NEW JERSEY Gov. Chris Christie was holding a news conference on the Atlantic City Boardwalk, talking about all the great things he was going to do for the beleaguered city, when he spied a familiar figure among the reporters.
He braced himself. He knew what was coming.
At 6-5, Pinky Kravitz stood out in any crowd. He also stood out because, as Christie and anybody else who ever had dealings with the veteran radio personality knew, Pinky was relentless if he had a cause to pursue.
And Pinky had a cause, which Christie well knew from previous encounters with the pesky radio man.
What, Pinky wanted to know, was Christie going to do about the high dunes along the Boardwalk, which prevented strollers from seeing the ocean?
Of course, the veteran politician gave a veteran politician's reply: He was aware of the problem and it would be looked into.
Was Pinky satisfied with the answer? Of course not. And both he and the governor knew that Pinky wasn't through with the issue and it would come up again.
The dunes are still there, of course, still blocking the view of the sea from the Boardwalk, but as always, Pinky wanted to make one more attempt to make life better for his beloved city, his joy and frustration since he began broadcasting from there in 1958.
Seymour "Pinky" Kravitz, known by his many fans as "Mr. Atlantic City," died Saturday at age 88 of complications from heart surgery and a stroke.
His son Greg Kravitz said he doesn't think his father is done yet.
"Generations from now, people with problems will be asking, 'What would Pinky do?' "
Pinky spent 57 consecutive years as the host of "Pinky's Corner" on WOND (1400-AM). He never took a day off, and it wasn't until his open-heart surgery in May that he was forced to retire.
He wrote a "Pinky's Corner" column for the Press of Atlantic City from 2010 until early this year, and hosted a talk show on the former Channel 40, the NBC-TV affiliate that closed last year.
In all those venues, Pinky's passion was for the betterment of the city. It often meant confronting public figures and politicians with his intractable drive and intelligence.
"Pinky was the type of person who would not take no for an answer," said David Spatz, a longtime Atlantic City writer and broadcaster, now news director at WOND-AM. "The surest way to get something done was to say no to Pinky. That would inspire him to push harder.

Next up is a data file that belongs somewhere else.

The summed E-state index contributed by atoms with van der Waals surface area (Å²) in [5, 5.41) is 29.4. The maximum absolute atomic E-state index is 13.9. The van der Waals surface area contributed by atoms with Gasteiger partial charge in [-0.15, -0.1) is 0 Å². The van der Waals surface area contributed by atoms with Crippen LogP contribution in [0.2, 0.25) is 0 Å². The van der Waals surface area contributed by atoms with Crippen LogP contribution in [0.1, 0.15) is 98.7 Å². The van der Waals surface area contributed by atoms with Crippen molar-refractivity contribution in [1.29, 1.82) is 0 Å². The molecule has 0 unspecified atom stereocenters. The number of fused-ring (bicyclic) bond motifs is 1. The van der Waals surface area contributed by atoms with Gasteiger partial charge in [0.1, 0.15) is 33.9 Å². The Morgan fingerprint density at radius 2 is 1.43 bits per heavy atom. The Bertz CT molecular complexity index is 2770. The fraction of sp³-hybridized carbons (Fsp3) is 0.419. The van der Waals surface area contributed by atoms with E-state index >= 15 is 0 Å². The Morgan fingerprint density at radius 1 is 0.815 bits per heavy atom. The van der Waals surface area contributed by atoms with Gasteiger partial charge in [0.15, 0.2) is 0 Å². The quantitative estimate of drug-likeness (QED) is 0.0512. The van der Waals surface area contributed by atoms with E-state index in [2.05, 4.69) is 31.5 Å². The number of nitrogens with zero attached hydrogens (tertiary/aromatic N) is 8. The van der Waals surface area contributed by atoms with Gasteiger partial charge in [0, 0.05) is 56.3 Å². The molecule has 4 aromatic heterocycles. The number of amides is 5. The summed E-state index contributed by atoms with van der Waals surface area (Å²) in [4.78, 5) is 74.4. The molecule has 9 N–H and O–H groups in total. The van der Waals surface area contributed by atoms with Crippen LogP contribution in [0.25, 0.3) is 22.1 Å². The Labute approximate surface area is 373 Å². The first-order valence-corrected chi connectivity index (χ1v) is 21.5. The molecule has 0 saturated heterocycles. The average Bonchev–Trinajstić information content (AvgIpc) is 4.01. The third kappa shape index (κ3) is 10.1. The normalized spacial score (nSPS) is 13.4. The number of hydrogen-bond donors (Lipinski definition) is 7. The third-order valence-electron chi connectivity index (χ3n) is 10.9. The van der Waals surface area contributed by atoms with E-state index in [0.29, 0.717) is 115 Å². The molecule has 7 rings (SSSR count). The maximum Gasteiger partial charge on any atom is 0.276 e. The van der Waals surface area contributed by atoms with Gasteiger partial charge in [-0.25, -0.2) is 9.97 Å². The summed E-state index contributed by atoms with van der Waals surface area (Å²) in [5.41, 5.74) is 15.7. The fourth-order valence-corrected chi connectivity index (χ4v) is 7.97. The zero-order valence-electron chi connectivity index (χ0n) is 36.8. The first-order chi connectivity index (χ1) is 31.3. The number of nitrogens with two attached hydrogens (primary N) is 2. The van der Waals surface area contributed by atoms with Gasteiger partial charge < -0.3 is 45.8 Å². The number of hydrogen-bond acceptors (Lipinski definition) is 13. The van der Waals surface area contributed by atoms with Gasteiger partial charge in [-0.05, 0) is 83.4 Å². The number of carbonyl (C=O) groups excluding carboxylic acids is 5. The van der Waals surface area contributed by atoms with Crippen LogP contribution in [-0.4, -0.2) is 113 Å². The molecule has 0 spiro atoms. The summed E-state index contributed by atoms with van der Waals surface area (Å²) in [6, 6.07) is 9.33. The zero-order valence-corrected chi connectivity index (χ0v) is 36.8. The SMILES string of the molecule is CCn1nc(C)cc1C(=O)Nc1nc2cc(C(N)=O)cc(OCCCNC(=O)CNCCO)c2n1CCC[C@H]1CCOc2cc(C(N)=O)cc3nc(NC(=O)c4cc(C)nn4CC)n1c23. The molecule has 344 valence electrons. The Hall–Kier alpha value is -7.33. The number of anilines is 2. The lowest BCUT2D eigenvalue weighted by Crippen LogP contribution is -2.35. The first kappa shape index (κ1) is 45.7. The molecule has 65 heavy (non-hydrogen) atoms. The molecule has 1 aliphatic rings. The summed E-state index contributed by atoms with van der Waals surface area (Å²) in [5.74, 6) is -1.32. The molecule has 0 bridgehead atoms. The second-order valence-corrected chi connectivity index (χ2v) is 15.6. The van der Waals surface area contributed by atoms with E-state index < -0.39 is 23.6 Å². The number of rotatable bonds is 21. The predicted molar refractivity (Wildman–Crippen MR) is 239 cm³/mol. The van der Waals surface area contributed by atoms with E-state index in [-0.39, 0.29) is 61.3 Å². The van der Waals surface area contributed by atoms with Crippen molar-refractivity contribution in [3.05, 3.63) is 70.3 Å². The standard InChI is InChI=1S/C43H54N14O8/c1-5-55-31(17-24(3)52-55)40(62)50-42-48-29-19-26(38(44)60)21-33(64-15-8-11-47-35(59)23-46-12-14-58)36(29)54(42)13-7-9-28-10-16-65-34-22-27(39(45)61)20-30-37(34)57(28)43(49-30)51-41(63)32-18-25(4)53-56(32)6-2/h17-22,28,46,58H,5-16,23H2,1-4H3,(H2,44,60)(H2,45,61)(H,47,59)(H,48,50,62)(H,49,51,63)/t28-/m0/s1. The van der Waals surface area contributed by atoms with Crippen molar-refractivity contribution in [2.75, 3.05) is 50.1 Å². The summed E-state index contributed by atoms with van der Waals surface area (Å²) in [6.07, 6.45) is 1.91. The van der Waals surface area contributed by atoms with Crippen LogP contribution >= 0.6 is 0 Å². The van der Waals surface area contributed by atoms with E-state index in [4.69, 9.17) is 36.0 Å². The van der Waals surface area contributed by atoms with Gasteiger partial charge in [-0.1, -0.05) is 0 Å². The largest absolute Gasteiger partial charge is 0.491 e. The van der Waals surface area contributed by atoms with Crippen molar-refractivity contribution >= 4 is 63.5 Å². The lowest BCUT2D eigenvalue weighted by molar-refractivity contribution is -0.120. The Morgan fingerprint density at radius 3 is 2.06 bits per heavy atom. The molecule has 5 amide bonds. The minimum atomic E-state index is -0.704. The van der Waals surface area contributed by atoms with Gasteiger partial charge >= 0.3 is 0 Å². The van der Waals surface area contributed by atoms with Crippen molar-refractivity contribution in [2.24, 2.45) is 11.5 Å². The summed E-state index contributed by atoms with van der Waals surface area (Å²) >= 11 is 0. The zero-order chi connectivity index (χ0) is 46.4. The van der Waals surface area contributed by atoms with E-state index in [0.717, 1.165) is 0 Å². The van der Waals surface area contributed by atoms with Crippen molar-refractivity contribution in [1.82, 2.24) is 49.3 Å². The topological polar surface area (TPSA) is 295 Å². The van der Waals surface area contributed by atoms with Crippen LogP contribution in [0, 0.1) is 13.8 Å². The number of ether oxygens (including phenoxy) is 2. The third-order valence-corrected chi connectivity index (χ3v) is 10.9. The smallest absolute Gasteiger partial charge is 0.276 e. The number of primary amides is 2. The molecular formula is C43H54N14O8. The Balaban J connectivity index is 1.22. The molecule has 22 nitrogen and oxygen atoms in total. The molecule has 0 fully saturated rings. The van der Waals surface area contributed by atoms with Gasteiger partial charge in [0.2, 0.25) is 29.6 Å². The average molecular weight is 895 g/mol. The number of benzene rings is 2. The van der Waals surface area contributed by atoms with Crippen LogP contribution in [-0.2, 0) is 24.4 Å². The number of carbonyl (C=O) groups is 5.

"Everything he did was for the betterment of Atlantic City. He was not afraid to get into people's faces and call them out on things."
It was Spatz who told the story of Pinky's confrontation with Gov. Christie. Pinky also fought for better lighting, video surveillance cameras to fight crime, and other issues.
"There were always financial or political reasons why something couldn't be done," Spatz said. "Pinky didn't want to hear that."
"There was never a cause that Pinky didn't throw himself into 100 percent," said Dave Coskey, former vice president of the 76ers and now president of Longport Media, which includes WOND in its stable.
"He was a special person. There was never a time in the 30 years I knew him when I asked for help that he didn't jump right in."
A 1944 graduate of Atlantic City High School, Pinky spent time in the Merchant Marine and went to New York University on a basketball scholarship. He was a public-school teacher from 1950 to 1978. He taught fourth grade at the Richmond Avenue School, phys-ed at the former Central Junior High and history at Atlantic City High School.
Greg Kravitz said his father couldn't go anywhere without being recognized and greeted.
"When he was in the hospital, a man stuck his head around the corner and said, 'Pinky, you were my gym teacher. My mother went to school with you.'
"A nurse told him she had a problem with him. He held a spelling bee and she failed because she couldn't spell encyclopedia. Dad said, 'Well, you should have learned it by now.' "
Greg saw firsthand how his father could get things done. Greg drove regularly over a stretch of Boston Avenue that was in serious need of repair.
"I told my dad about it, and a few weeks later I found the street was closed off and they were paving it," Greg said.
Pinky did his broadcasts from various venues around Atlantic City, most recently from the Borgata Hotel Casino & Spa. Other venues ranged from restaurants to a bowling alley.
Pinky was a pioneer in call-in radio. Originally, he would take phone calls and tell his listeners about them. But later technology allowed him to put his callers directly on the air.
Pinky was active in charities, including one he started after his daughter Cherri, an Atlantic City public-school teacher, died of cancer in 2006.
The Cherri Kravitz Memorial Fund raises money to send needy Atlantic City High School students to college. He sold bobblehead dolls of himself to raise money for the fund.
Besides his son, Pinky is survived by his wife, the former Janet Stettos; another son, Jeff, and four grandchildren.
Services: Were being arranged.
Contributions may be made to the Cherri Kravitz Memorial Fund, P.O. Box 2628, Ventnor, N.J. 08406.